Life history of capelin (Mallotus Villosus (Müller, 1776)) and dietary overlap with Arctic cod (Boreogadus saida (Lepechin, 1774)) in the Canadian Arctic

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McNicholl, Darcy
McNicholl, Darcy
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Polar Biology
Capelin (Mallotus villosus (Müller, 1776)) is an important marine forage fish species that typically inhabits sub-Arctic and temperate circumpolar waters. Capelin have recently been reported in greater abundance in Arctic regions, and are considered an indicator for warming climate in the northern marine ecosystem. The goal of this thesis is to examine intrinsic factors among capelin populations, and whether niche overlap among sympatric capelin and Arctic cod (Boreogadus saida (Lepechin, 1774)) will affect the abundance and persistence of capelin in the Arctic as temperatures continue to rise. Life history comparisons of capelin from two Arctic regions (Western Beaufort Sea, Cumberland Sound) relative to a sub-Arctic population (Newfoundland) show that body size, body condition, growth rate and age-at-maturity vary among these regions. Life history characteristics that are adapted to northern environments and increasing temperatures will allow the presence and persistence of this species to increase in the Arctic. The consequence of increased abundance of capelin in the Arctic environment could be competition between capelin and Arctic cod, an Arctic species within a similar dietary niche. Stomach contents indicated that both species feed primarily on calanoid copepods and this result was corroborated with high dietary overlap in isotopic bivariate space (carbon and nitrogen stable isotopes). The occurrence of capelin is expected to increase in the Arctic with rising temperatures, thus adaptation in life history traits in capelin specific to each region may facilitate increased abundance and persistence, and possibly contribute to competitive pressure on Arctic cod. Potential competition will be particularly important in nearshore and shelf habitats where shifts in availability of intermediate trophic level taxa will influence diet and distribution of key predators such as beluga, sea birds, and anadromous fishes. As the Arctic environment changes with climate shifts, newly adapted or dispersed species from sub-Arctic systems are expected to drive shifts in ecosystem structure and function in the marine environment.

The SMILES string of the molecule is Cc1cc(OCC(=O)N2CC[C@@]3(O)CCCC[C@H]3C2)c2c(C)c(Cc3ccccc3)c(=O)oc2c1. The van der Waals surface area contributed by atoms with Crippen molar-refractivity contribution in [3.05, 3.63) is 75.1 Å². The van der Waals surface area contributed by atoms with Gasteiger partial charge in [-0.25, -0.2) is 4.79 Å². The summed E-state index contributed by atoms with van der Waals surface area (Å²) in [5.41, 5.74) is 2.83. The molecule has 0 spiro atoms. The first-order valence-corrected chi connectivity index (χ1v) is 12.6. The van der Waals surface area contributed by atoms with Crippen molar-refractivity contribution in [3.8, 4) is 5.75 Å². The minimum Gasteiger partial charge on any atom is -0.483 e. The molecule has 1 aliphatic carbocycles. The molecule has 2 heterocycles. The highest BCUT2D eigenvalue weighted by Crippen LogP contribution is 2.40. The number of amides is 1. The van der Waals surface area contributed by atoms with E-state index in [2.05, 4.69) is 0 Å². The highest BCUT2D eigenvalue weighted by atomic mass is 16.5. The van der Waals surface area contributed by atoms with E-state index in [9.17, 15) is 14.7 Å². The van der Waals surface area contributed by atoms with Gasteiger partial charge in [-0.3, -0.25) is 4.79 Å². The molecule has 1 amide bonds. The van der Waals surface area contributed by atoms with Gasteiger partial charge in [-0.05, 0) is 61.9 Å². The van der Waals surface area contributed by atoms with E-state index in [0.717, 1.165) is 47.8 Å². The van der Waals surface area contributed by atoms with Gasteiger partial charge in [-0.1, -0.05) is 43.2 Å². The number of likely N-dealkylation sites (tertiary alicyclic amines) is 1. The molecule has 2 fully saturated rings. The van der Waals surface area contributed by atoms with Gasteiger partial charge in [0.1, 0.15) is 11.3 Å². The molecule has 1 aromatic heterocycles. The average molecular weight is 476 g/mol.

capelin, Arctic, stable isotopes, Arctic cod, stomach contents, life history
McNicholl, D.G., Walkusz, W., Davoren, G.K., Majewski, A.R., Reist, J.D. 2015. Dietary characteristics of co-occurring polar cod (Boreogadus saida) and capelin (Mallotus villosus) in the Canadian Arctic, Darnley Bay. Polar Biol. doi: 10.1007/s00300-015-1834-5.